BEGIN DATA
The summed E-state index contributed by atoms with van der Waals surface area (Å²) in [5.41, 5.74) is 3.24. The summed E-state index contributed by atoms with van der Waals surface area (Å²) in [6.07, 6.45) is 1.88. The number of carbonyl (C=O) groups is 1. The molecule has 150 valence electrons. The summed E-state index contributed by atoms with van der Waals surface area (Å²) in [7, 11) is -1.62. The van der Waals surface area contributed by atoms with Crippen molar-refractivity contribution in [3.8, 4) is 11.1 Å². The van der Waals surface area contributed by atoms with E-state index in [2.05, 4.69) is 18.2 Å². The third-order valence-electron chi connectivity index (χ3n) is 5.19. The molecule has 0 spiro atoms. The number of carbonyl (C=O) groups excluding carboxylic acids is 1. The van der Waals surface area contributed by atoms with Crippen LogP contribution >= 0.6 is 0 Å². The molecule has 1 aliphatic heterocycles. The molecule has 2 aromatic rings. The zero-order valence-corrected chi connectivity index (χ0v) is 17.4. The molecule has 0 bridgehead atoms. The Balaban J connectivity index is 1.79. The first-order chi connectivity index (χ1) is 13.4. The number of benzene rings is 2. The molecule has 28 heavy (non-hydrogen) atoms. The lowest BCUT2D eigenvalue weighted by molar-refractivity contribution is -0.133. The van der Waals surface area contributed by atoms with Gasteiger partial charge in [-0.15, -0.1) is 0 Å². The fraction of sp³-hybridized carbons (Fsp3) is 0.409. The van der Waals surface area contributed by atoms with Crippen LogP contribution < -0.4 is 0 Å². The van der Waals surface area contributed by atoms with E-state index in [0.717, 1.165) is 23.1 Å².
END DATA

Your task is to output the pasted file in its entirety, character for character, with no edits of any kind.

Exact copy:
The summed E-state index contributed by atoms with van der Waals surface area (Å²) in [5.41, 5.74) is 3.24. The summed E-state index contributed by atoms with van der Waals surface area (Å²) in [6.07, 6.45) is 1.88. The number of carbonyl (C=O) groups is 1. The molecule has 150 valence electrons. The summed E-state index contributed by atoms with van der Waals surface area (Å²) in [7, 11) is -1.62. The van der Waals surface area contributed by atoms with Crippen molar-refractivity contribution in [3.8, 4) is 11.1 Å². The van der Waals surface area contributed by atoms with E-state index in [2.05, 4.69) is 18.2 Å². The third-order valence-electron chi connectivity index (χ3n) is 5.19. The molecule has 0 spiro atoms. The number of carbonyl (C=O) groups excluding carboxylic acids is 1. The van der Waals surface area contributed by atoms with Crippen LogP contribution >= 0.6 is 0 Å². The molecule has 1 aliphatic heterocycles. The molecule has 2 aromatic rings. The zero-order valence-corrected chi connectivity index (χ0v) is 17.4. The molecule has 0 bridgehead atoms. The Balaban J connectivity index is 1.79. The first-order chi connectivity index (χ1) is 13.4. The number of benzene rings is 2. The molecule has 28 heavy (non-hydrogen) atoms. The lowest BCUT2D eigenvalue weighted by molar-refractivity contribution is -0.133. The van der Waals surface area contributed by atoms with Gasteiger partial charge in [-0.15, -0.1) is 0 Å². The fraction of sp³-hybridized carbons (Fsp3) is 0.409. The van der Waals surface area contributed by atoms with Crippen LogP contribution < -0.4 is 0 Å². The van der Waals surface area contributed by atoms with E-state index in [0.717, 1.165) is 23.1 Å².